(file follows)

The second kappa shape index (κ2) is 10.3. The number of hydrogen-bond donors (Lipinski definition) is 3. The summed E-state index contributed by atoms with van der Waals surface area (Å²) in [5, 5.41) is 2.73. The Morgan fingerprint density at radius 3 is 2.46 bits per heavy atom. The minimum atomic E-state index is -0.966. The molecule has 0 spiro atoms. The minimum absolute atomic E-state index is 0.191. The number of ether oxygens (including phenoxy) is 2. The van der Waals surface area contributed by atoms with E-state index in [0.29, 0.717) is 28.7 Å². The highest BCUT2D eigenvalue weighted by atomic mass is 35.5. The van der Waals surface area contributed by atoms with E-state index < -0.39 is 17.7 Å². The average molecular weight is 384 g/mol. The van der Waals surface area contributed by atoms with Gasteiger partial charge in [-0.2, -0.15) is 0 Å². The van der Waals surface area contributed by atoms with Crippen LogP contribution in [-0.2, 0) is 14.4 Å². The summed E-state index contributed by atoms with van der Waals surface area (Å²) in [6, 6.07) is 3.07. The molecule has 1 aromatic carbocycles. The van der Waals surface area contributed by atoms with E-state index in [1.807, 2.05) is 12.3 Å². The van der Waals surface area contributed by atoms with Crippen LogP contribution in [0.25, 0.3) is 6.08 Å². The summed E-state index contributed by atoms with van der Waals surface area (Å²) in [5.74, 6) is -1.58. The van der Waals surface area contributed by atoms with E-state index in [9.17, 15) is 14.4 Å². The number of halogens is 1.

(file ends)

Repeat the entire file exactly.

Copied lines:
The second kappa shape index (κ2) is 10.3. The number of hydrogen-bond donors (Lipinski definition) is 3. The summed E-state index contributed by atoms with van der Waals surface area (Å²) in [5, 5.41) is 2.73. The Morgan fingerprint density at radius 3 is 2.46 bits per heavy atom. The minimum atomic E-state index is -0.966. The molecule has 0 spiro atoms. The minimum absolute atomic E-state index is 0.191. The number of ether oxygens (including phenoxy) is 2. The van der Waals surface area contributed by atoms with E-state index in [0.29, 0.717) is 28.7 Å². The highest BCUT2D eigenvalue weighted by atomic mass is 35.5. The van der Waals surface area contributed by atoms with E-state index < -0.39 is 17.7 Å². The average molecular weight is 384 g/mol. The van der Waals surface area contributed by atoms with Gasteiger partial charge in [-0.2, -0.15) is 0 Å². The van der Waals surface area contributed by atoms with Crippen LogP contribution in [-0.2, 0) is 14.4 Å². The summed E-state index contributed by atoms with van der Waals surface area (Å²) in [6, 6.07) is 3.07. The molecule has 1 aromatic carbocycles. The van der Waals surface area contributed by atoms with E-state index in [1.807, 2.05) is 12.3 Å². The van der Waals surface area contributed by atoms with Crippen LogP contribution in [0.25, 0.3) is 6.08 Å². The summed E-state index contributed by atoms with van der Waals surface area (Å²) in [5.74, 6) is -1.58. The van der Waals surface area contributed by atoms with E-state index in [9.17, 15) is 14.4 Å². The number of halogens is 1.